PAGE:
You also need to be clear about whether you’re buying your score once or signing up for a monthly subscription service.
How to Check Your Credit Score for Free
If you don’t want to shell out big bucks for your credit score, there are other ways to get your score for free. Here are four options for getting your score without paying anything out of pocket.
1. Start with your credit card company
A number of credit card companies now offer free credit scores to customers. All you need is an eligible credit card to access your score.
American Express, Bank of America, Barclaycard, Chase, Citi and Discover are just some of the companies that offer free credit scores to cardmembers.
Some card issuers also extend the benefit of free scores to non-cardmembers.
Discover, for example, offers a free credit scorecard that includes your Experian FICO 8 credit score. Capital One offers free TransUnion VantageScores to everyone, regardless of whether you have a Capital One credit card.
2. Try a credit monitoring service
Credit monitoring services help you keep an eye on your credit by sending out alerts any time your credit history changes.
As part of your monthly membership, many of these services offer a free credit score. That’s great if you want to be able to track your score over time but there’s a catch.
These services usually offer a VantageScore, not a FICO score. Because these two models are calculated differently, your VantageScore alone might not give you a completely accurate picture of your credit.
The other potential downside is you may only get your VantageScore from one of the three credit bureaus for free, not all three.
3. Look for free score promotions
If you don’t want to sign up for a monthly monitoring service, you may be able to get your score for free through a promotional offer.
Equifax, for example, lets you see your credit scores from all three bureaus for free during a seven-day trial period. After that, you’ll need to pay a monthly fee to keep getting score updates.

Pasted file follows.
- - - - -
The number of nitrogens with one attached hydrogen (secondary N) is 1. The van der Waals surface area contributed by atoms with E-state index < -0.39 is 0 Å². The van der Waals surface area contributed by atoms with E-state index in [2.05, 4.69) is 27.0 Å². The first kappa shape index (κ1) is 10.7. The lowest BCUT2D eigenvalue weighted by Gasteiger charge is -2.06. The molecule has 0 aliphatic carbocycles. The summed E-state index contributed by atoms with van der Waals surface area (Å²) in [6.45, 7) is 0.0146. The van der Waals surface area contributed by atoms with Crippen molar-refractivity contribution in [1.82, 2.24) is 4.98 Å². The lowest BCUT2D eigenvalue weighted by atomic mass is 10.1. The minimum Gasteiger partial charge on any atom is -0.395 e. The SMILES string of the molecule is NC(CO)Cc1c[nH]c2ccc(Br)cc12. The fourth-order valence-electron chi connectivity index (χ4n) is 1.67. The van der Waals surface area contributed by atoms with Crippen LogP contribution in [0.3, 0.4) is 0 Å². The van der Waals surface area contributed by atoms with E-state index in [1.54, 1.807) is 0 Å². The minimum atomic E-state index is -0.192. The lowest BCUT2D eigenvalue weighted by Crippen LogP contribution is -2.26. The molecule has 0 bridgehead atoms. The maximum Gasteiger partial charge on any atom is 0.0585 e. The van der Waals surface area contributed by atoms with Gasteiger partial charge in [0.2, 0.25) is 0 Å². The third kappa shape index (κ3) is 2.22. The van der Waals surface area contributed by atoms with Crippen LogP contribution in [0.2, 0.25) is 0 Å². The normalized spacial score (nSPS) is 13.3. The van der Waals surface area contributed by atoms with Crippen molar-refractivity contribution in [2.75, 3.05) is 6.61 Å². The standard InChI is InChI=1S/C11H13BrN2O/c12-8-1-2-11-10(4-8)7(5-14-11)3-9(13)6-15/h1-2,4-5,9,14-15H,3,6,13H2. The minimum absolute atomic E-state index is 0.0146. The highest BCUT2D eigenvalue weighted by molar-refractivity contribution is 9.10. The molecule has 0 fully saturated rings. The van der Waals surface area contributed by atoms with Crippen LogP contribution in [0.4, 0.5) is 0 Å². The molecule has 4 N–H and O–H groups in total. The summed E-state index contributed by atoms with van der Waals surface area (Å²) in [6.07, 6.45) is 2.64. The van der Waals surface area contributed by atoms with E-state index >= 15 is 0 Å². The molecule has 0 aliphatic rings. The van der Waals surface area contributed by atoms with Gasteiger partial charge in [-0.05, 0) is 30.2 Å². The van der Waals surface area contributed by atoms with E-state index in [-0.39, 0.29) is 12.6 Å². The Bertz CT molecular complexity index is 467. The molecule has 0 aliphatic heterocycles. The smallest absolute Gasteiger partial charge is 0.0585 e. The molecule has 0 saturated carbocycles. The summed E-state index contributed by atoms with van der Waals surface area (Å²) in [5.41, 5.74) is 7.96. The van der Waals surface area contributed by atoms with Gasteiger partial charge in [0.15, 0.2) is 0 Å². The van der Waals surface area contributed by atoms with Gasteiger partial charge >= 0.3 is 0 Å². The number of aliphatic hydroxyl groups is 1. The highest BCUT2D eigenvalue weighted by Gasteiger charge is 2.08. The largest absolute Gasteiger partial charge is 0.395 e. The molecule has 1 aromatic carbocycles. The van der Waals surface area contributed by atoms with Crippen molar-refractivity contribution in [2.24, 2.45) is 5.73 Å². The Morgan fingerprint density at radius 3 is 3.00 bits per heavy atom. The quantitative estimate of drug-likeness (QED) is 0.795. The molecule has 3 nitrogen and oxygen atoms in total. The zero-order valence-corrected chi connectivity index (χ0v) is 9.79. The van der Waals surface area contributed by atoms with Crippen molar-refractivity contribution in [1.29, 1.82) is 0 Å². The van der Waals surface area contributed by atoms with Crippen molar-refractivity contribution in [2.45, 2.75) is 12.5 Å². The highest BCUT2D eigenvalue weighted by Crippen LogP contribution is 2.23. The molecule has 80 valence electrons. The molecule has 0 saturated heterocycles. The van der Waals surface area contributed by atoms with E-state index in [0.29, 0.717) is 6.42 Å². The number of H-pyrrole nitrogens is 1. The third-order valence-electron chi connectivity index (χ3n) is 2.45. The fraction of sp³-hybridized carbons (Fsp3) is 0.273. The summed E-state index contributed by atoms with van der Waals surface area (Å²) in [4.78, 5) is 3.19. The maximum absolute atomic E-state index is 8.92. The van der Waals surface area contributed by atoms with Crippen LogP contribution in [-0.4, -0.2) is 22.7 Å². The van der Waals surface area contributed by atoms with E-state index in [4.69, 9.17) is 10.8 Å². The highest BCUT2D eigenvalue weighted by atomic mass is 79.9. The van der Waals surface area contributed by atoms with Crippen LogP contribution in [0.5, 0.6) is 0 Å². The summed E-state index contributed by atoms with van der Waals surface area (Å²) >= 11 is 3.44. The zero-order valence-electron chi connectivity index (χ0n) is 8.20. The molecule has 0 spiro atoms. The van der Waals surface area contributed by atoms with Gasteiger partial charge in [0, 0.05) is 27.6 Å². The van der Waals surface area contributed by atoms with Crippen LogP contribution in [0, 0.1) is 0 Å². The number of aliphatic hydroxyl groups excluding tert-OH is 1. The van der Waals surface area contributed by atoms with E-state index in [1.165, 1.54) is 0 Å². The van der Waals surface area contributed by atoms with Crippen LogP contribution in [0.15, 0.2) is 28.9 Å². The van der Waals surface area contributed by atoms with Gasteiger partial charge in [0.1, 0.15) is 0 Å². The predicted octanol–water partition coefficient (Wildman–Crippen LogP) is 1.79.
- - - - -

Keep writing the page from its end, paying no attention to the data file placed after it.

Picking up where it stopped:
Other companies offer similar deals. The key is to remember to cancel your membership or subscription before the trial period ends. Otherwise, you could end up paying a pretty penny for your free score.
4. Get your credit report and score for free if you’ve been denied credit
Getting turned down for a credit card or loan is no picnic but there is a bright side.
If you’ve been denied credit, you can request a free copy of your credit report from the credit bureau that provided the lender with your financial information.
The lender also has to give you the numerical credit score they used when reviewing your application. You can use that information to figure out what you need to work on to raise your score.
Keep Your Credit Score On Track
If you’ve peeked at your credit score and it’s good, you want to keep it that way. If it’s lower than you expected, you need a plan for bringing it up. Making some simple changes can put you on the path to better credit.
Start with making sure you’re paying your bills on time each month. Payment history can have a big impact on your score.
Then, work on paying down your debt balances. Freeing up available credit on your credit cards can help move your score up.
Finally, hold off on applying for new credit unless you actually need it. New inquiries for credit can cost you points that you can’t afford to lose.